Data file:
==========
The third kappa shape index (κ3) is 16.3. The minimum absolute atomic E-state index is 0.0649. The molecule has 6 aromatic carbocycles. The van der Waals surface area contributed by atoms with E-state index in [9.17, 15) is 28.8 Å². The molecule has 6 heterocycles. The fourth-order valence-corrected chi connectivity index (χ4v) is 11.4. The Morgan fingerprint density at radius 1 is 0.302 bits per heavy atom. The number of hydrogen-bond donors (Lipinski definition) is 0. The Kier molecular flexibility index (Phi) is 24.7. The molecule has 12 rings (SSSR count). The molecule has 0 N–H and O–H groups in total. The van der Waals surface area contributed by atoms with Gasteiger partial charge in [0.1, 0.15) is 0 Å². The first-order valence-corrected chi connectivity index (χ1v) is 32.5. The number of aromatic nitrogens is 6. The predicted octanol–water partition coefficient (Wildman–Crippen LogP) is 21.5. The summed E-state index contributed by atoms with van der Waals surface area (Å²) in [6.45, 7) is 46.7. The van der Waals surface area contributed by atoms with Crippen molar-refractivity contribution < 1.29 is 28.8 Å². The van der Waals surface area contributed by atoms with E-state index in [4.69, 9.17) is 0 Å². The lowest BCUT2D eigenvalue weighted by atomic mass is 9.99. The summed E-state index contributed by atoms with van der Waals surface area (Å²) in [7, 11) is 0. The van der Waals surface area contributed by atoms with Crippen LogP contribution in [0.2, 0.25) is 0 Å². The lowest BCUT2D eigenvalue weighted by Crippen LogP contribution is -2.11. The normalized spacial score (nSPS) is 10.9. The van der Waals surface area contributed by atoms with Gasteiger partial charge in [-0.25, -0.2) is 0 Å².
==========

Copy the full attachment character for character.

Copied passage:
The third kappa shape index (κ3) is 16.3. The minimum absolute atomic E-state index is 0.0649. The molecule has 6 aromatic carbocycles. The van der Waals surface area contributed by atoms with E-state index in [9.17, 15) is 28.8 Å². The molecule has 6 heterocycles. The fourth-order valence-corrected chi connectivity index (χ4v) is 11.4. The Morgan fingerprint density at radius 1 is 0.302 bits per heavy atom. The number of hydrogen-bond donors (Lipinski definition) is 0. The Kier molecular flexibility index (Phi) is 24.7. The molecule has 12 rings (SSSR count). The molecule has 0 N–H and O–H groups in total. The van der Waals surface area contributed by atoms with Gasteiger partial charge in [0.1, 0.15) is 0 Å². The first-order valence-corrected chi connectivity index (χ1v) is 32.5. The number of aromatic nitrogens is 6. The predicted octanol–water partition coefficient (Wildman–Crippen LogP) is 21.5. The summed E-state index contributed by atoms with van der Waals surface area (Å²) in [6.45, 7) is 46.7. The van der Waals surface area contributed by atoms with Crippen molar-refractivity contribution < 1.29 is 28.8 Å². The van der Waals surface area contributed by atoms with E-state index in [4.69, 9.17) is 0 Å². The lowest BCUT2D eigenvalue weighted by atomic mass is 9.99. The summed E-state index contributed by atoms with van der Waals surface area (Å²) in [7, 11) is 0. The van der Waals surface area contributed by atoms with Crippen LogP contribution in [0.2, 0.25) is 0 Å². The lowest BCUT2D eigenvalue weighted by Crippen LogP contribution is -2.11. The normalized spacial score (nSPS) is 10.9. The van der Waals surface area contributed by atoms with Gasteiger partial charge in [-0.25, -0.2) is 0 Å².